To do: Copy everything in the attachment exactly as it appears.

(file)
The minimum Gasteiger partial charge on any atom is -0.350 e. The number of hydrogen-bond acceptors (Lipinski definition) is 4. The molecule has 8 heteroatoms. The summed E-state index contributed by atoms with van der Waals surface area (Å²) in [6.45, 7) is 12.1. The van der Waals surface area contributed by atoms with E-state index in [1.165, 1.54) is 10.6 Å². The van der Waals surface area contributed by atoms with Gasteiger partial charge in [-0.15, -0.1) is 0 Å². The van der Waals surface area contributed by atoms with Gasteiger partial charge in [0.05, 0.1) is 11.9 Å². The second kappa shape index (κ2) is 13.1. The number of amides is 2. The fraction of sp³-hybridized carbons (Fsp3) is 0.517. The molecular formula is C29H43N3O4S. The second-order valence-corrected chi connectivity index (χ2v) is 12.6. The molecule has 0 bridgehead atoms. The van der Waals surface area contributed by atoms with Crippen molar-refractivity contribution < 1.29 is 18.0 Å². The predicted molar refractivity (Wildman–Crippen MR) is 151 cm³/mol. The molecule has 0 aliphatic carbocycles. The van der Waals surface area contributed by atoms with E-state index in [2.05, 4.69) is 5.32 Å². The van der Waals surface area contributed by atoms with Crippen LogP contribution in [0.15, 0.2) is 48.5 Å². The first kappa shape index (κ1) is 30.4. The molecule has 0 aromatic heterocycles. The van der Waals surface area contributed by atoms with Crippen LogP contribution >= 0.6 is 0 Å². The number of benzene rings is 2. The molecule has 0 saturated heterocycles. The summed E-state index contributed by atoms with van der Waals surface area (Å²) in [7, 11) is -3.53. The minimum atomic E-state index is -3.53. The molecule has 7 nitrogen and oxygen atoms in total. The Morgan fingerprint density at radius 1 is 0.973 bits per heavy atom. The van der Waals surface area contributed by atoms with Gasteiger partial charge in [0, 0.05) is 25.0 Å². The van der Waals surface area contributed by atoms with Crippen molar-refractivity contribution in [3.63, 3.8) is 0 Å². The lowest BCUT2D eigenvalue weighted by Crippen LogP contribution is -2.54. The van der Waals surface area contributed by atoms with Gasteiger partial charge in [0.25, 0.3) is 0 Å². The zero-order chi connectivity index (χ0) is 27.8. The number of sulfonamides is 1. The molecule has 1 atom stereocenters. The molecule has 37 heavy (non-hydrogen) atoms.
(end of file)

The minimum Gasteiger partial charge on any atom is -0.350 e. The number of hydrogen-bond acceptors (Lipinski definition) is 4. The molecule has 8 heteroatoms. The summed E-state index contributed by atoms with van der Waals surface area (Å²) in [6.45, 7) is 12.1. The van der Waals surface area contributed by atoms with E-state index in [1.165, 1.54) is 10.6 Å². The van der Waals surface area contributed by atoms with Gasteiger partial charge in [-0.15, -0.1) is 0 Å². The van der Waals surface area contributed by atoms with Gasteiger partial charge in [0.05, 0.1) is 11.9 Å². The second kappa shape index (κ2) is 13.1. The number of amides is 2. The fraction of sp³-hybridized carbons (Fsp3) is 0.517. The molecular formula is C29H43N3O4S. The second-order valence-corrected chi connectivity index (χ2v) is 12.6. The molecule has 0 bridgehead atoms. The van der Waals surface area contributed by atoms with Crippen molar-refractivity contribution < 1.29 is 18.0 Å². The predicted molar refractivity (Wildman–Crippen MR) is 151 cm³/mol. The molecule has 0 aliphatic carbocycles. The van der Waals surface area contributed by atoms with E-state index in [2.05, 4.69) is 5.32 Å². The van der Waals surface area contributed by atoms with Crippen LogP contribution in [0.15, 0.2) is 48.5 Å². The first kappa shape index (κ1) is 30.4. The molecule has 0 aromatic heterocycles. The van der Waals surface area contributed by atoms with Crippen LogP contribution >= 0.6 is 0 Å². The number of benzene rings is 2. The molecule has 0 saturated heterocycles. The summed E-state index contributed by atoms with van der Waals surface area (Å²) in [7, 11) is -3.53. The minimum atomic E-state index is -3.53. The molecule has 7 nitrogen and oxygen atoms in total. The Morgan fingerprint density at radius 1 is 0.973 bits per heavy atom. The van der Waals surface area contributed by atoms with Gasteiger partial charge in [0, 0.05) is 25.0 Å². The van der Waals surface area contributed by atoms with Crippen molar-refractivity contribution in [3.63, 3.8) is 0 Å². The lowest BCUT2D eigenvalue weighted by Crippen LogP contribution is -2.54. The van der Waals surface area contributed by atoms with Gasteiger partial charge in [0.25, 0.3) is 0 Å². The zero-order chi connectivity index (χ0) is 27.8. The number of sulfonamides is 1. The molecule has 1 atom stereocenters. The molecule has 37 heavy (non-hydrogen) atoms.